- The Washington Times - Monday, February 1, 2021

Mark Turgeon doesn’t want to look ahead, not toward March and all that month implies. The coach doesn’t want to think about the NCAA tournament, because the Maryland basketball team hasn’t shown consistently enough that it belongs in that competition.

So instead, Turgeon and his team have applied a set of metaphorical blinders, focusing on the near-term rather than the end goal.

“And if we do that, it will be proven if we’re locked in and everybody’s on the same page, we can really play with anybody but Michigan,” Turgeon said.

That’s life in the Big Ten this season, a conference that’s stacked almost top to bottom with talented squads. Ten of the 14 teams have been ranked at one time or another this season, and six are currently in the Top 25.

Anyone can beat anyone and any given night, and Maryland’s season so far is a great example of that. But as the final stretch comes with seven games before the calendar turns to the month that must not be named, Maryland has no choice but to focus on each individual day as they come. The competition is too steep to look any further.



“It’s special. It’s deep. It’s exhausting thinking about it,” Turgeon said. “That’s why we just try to lock in and talk one game at a time.”

The Terrapins have won three conference games, and all three have come against ranked opponents on the road: Wisconsin, Illinois and Minnesota. Maryland had never done that before in program history. But the team’s 3-7 conference record shows the parity present, and Turgeon‘s squad has lost all four home Big Ten games.

Tuesday is a chance to buck that trend, meeting No. 24 Purdue for the second time this season. The Terrapins have grown since that early season matchup, improving defensively even as offensive consistencies remain an issue.

“We’ve seen this year we’re capable of putting good games together,” guard Eric Ayala said. “Just trying to do the recipe for those games that we played well.”

Maryland’s hardly alone in the up-and-down nature of the conference. On Saturday night, for instance, No. 14 Wisconsin played Penn State and No. 21 Minnesota played Purdue. The unranked teams won both of those matchups. No. 4 Michigan leads the conference with an 8-1 record, but that program is on pause until at least Feb. 7 due to a positive test of a new coronavirus strain. No other team has fewer than three losses in the conference, although six teams are above .500 — creating a logjam in the race for the Big Ten regular season title.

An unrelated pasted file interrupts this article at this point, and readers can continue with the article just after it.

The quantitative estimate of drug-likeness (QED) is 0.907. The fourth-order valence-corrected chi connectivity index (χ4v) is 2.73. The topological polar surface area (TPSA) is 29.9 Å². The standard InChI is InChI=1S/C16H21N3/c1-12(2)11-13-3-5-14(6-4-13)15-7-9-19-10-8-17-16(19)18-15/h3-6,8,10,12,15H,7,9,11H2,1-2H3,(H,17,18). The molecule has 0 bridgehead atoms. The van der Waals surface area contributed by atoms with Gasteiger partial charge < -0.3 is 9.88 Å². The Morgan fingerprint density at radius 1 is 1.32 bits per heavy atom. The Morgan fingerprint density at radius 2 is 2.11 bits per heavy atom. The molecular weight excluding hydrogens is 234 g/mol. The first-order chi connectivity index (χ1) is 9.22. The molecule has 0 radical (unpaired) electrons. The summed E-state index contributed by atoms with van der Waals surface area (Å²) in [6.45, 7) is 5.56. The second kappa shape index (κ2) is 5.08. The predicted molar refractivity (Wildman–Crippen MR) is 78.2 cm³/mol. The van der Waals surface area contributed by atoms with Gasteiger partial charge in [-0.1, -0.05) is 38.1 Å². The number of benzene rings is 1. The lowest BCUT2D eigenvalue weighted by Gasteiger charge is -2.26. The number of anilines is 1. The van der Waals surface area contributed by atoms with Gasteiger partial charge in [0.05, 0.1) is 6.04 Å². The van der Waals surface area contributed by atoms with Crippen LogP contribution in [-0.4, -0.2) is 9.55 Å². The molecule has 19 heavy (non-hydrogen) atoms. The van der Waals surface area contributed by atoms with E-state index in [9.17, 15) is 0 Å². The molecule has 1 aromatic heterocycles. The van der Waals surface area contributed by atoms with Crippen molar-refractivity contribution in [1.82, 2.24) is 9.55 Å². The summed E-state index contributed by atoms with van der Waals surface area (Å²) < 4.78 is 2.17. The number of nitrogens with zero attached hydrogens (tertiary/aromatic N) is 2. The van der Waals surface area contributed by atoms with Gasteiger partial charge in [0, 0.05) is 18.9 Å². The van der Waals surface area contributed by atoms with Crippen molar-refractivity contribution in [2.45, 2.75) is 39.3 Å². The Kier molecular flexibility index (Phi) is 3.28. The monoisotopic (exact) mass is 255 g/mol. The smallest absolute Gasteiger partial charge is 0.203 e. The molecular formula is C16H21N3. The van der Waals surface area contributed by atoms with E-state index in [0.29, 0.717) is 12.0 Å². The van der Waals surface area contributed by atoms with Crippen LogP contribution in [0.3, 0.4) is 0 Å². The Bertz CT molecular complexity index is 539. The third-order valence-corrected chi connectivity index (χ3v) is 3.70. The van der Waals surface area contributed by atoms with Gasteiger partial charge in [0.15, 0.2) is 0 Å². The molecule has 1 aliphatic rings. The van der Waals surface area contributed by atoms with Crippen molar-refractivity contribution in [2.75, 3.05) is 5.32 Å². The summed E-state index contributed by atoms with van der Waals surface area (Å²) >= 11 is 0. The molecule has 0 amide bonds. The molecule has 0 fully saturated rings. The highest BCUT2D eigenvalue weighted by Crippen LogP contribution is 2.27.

The Big Ten could receive as many as 10 bids for the NCAA tournament, depending on how the next month of the season shakes out. KenPom’s rankings list eight teams inside the top 30 in the country.

Maryland is on the border of tournament consideration, sitting at No. 48, according to KenPom, with a 9-8 record. The Terrapins’ marquee wins over ranked foes are giving them a chance, but more consistency in the second half of the league campaign will be decisive.

“If we don’t play almost as well as we can play, we’re not going to win,” Turgeon said. “So we have to play well. I think a lot of teams in our league, if they don’t play well, they’re not going to win. Last year we won some games we didn’t play well. This isn’t last year; this is this year’s team. The league’s even better than it was last year.”

Maryland might receive a boost down the stretch, though. There are no cakewalks in the conference, but after a frightful first 10 games — which featured eight ranked teams — the Terrapins see a slight reprieve.

They face Penn State twice, and Northwestern, Michigan State and Nebraska once (a postponed game against the Cornhuskers from earlier could be rescheduled, too). Those four teams are sandwiched around Maryland at the bottom of the standings.

But then again, even those squads — barring 0-5 Nebraska — have shown they can upset the conference’s upper-echelon teams on any given night. That’s just the way the Big Ten is unfolding.

“We know what we’re capable, and we know we’ve played a lot of the good teams,” Turgeon said. “But there’s no bad teams.”

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